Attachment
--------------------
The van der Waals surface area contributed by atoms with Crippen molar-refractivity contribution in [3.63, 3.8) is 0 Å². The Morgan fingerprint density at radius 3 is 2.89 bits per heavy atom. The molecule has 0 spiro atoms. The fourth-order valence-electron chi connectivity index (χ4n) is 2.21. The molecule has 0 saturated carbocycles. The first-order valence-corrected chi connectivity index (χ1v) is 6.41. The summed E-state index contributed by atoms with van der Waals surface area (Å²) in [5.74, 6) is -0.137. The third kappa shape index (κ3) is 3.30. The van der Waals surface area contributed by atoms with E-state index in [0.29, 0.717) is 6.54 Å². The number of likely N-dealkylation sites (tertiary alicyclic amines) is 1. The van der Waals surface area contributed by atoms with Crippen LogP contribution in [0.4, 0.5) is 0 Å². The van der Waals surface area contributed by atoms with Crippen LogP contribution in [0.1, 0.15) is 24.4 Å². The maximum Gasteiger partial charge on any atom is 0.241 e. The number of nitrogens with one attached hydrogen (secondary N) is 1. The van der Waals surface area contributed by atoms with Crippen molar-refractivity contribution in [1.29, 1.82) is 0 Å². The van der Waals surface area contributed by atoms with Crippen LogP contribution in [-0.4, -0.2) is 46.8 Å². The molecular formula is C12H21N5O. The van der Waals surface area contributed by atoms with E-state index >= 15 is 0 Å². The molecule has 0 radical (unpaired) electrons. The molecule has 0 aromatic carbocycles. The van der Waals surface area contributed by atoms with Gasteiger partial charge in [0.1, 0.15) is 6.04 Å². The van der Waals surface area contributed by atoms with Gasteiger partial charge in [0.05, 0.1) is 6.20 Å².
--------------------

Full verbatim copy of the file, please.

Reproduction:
The van der Waals surface area contributed by atoms with Crippen molar-refractivity contribution in [3.63, 3.8) is 0 Å². The Morgan fingerprint density at radius 3 is 2.89 bits per heavy atom. The molecule has 0 spiro atoms. The fourth-order valence-electron chi connectivity index (χ4n) is 2.21. The molecule has 0 saturated carbocycles. The first-order valence-corrected chi connectivity index (χ1v) is 6.41. The summed E-state index contributed by atoms with van der Waals surface area (Å²) in [5.74, 6) is -0.137. The third kappa shape index (κ3) is 3.30. The van der Waals surface area contributed by atoms with E-state index in [0.29, 0.717) is 6.54 Å². The number of likely N-dealkylation sites (tertiary alicyclic amines) is 1. The van der Waals surface area contributed by atoms with Crippen LogP contribution in [0.4, 0.5) is 0 Å². The van der Waals surface area contributed by atoms with Crippen LogP contribution in [0.1, 0.15) is 24.4 Å². The maximum Gasteiger partial charge on any atom is 0.241 e. The number of nitrogens with one attached hydrogen (secondary N) is 1. The van der Waals surface area contributed by atoms with Crippen molar-refractivity contribution in [1.29, 1.82) is 0 Å². The van der Waals surface area contributed by atoms with Crippen LogP contribution in [-0.4, -0.2) is 46.8 Å². The molecular formula is C12H21N5O. The van der Waals surface area contributed by atoms with E-state index >= 15 is 0 Å². The molecule has 0 radical (unpaired) electrons. The molecule has 0 aromatic carbocycles. The van der Waals surface area contributed by atoms with Gasteiger partial charge in [0.1, 0.15) is 6.04 Å². The van der Waals surface area contributed by atoms with Gasteiger partial charge in [0.05, 0.1) is 6.20 Å².